How to Start a Business in the US in 6 Steps

Contributed article in our business series. Enjoy! – Kimberly

Incorporating in the United States can increase the credibility of your business on the international front, and it is invaluable if you’re selling to Americans. It is even possible to open a business in the United States if you aren’t an American citizen, and you may not even need to be a legal resident. This allows people from around the world to take advantage of business structures like the limited liability corporation. Let’s discuss how to start a business in the US in 6 steps.

Choose the Type of Business You Want to Form

There are two main types of business structures open to those who are not U.S. citizens or long-term residents: the LLC and the corporation. An LLC is a limited liability corporation. It limits your liability in case of a lawsuit. The main benefit of an LLC is that it doesn’t pay corporate income taxes; you only have to pay personal income taxes on your share of the revenue from the business.

A corporation limits your liability as well, but forming one comes with additional paperwork. The S-corporation requires all shareholders to be American citizens, but the C-corporation or regular corporation can have shareholders who are not U.S. citizens. Interestingly, a foreigner who can’t legally work in the United States can be a director or corporate officer. You could own a business even when you’re not allowed to be an employee of it. This means you can start a business in the USA and run it regardless of where you live. To learn the first steps of how to start a company in the USA visit

Choose the State Where You’ll Form the New Business

The LLC and corporation are business structures recognized by the federal government. You have your choice as to which state in the U.S. you can form the company in. Some states are more business friendly than others. Delaware, Nevada and Wyoming are notable for being international-friendly. States vary significantly in tax rates they’d apply. So, you might want to look at corporate taxes in different states to see where would be more favorable. However, if you are going to open a physical office, you probably want to form the company in the same state. You can open up a business in a different state, though additional registration steps may be necessary, so you should be aware of this as well.

Sketch Out the Details

Before you can form a business, you need to make a number of decisions. For example, the company must have a name. Furthermore, it needs to be a name that is not taken by an existing business in the state. So, it is very important that you do your research and have multiple names in mind in case yours is already copyrighted.

An employer identification number, or EIN, is not necessary but is advisable, since it simplifies filing taxes with the Internal Revenue Service. You will need to provide the names and addresses of people involved in the company such as directors, officers and board members.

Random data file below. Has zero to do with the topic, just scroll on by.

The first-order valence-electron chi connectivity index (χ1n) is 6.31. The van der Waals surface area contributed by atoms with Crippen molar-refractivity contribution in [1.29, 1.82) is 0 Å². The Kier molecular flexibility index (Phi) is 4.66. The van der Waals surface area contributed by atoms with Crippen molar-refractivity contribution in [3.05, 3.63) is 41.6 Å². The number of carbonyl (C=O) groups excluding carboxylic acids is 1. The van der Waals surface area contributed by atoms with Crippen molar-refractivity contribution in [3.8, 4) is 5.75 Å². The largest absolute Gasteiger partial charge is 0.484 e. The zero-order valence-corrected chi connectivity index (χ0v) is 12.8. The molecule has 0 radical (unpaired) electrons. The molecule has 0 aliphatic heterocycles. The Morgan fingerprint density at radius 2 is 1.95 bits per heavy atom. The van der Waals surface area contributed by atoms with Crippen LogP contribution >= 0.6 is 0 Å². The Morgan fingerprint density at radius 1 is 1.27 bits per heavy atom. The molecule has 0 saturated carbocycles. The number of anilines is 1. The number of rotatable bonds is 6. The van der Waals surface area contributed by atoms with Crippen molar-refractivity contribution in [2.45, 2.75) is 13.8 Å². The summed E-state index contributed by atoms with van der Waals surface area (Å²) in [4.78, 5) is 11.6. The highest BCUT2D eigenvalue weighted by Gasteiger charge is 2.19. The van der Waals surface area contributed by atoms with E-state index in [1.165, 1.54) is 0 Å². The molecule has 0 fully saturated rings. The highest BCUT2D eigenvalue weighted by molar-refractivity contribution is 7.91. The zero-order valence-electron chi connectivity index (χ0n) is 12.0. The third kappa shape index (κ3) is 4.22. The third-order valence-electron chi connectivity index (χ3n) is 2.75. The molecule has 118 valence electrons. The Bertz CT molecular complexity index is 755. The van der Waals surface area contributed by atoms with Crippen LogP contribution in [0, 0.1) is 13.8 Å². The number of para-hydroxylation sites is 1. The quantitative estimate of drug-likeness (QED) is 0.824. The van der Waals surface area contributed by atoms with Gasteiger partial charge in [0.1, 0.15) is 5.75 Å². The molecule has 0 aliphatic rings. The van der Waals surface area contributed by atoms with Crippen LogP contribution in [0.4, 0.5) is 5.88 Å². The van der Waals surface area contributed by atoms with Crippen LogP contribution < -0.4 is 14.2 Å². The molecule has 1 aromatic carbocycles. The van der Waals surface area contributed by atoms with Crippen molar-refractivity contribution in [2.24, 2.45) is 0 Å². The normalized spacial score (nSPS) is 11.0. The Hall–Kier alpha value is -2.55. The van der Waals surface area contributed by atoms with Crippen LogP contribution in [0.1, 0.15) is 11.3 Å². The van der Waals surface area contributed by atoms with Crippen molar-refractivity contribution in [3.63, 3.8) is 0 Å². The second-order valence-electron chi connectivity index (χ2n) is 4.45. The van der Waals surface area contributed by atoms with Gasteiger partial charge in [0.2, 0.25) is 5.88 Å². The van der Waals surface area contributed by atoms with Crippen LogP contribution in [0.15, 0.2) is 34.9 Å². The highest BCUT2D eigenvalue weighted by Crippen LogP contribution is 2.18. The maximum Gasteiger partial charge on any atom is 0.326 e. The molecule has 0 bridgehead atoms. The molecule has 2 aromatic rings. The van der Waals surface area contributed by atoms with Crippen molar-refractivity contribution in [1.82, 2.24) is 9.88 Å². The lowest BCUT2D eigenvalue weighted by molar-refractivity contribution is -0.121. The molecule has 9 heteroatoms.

You’ll need to choose a registered agent as well if you want to be able to form a business lawfully in the United States. The registered agent can be a person or another company. They must have a legal address in the state where you’re forming the business. In addition, they also must be available during business hours to handle questions and deal with concerns.

The registered agent must be able to accept and sign legal and state documents on behalf of your company. Agents may act as intermediaries, collecting and sending documents to you to review. However, they are far more than a mail forwarding service. For example, they must be able to accept legal documents such as a notice that you are being sued. So, they should be your representatives on the ground if any issues come up and should have some significant decision power.

File the Paperwork

The business doesn’t exist until you’ve filed the necessary paperwork and it has been accepted. It is at this point you can begin searching for a bank and opening up a business bank account. Know that you may need to secure a Certificate of Authentication or Apostille in your home country to open a bank account to be used by your business. This may be necessary even with banks that have offices in both the U.S. and your home country.

Open Your Office

Your business should arrange for a virtual or physical business address of some sort. If you want to receive business mail and client mail, you’ll need to have a physical address in the U.S. other than your registered office. You can also set up a “virtual” office with a virtual office service. These are most common in the state of Wyoming, Nevada and Delaware. They may provide you with a U.S. phone number or mail forwarding. This gives you a U.S. address to report to banks but it comes at a lower cost than renting commercial space.

Also, almost every business needs a website. This provides credibility. It is often required to request a merchant account so you can process American customers’ credit cards.

Maintain Your Business

Setting up the business is only the first step – you must also maintain it. An LLC or corporation must file an annual report. This can often be done online. Your registered agent should receive the notice that it is due and forward it to you. If you have a registered agent, you’ll need to pay their fees for their services. You are obligated to file paperwork or pay taxes due in your own country, and you’ll have to pay U.S. taxes if they are due.

The United States is often considered a land of opportunity. It is incredibly business-friendly, and it is possible to open a business there, though you may not ever set foot in it. However, make sure that you know your obligations, and know what to expect when doing business in the United States.

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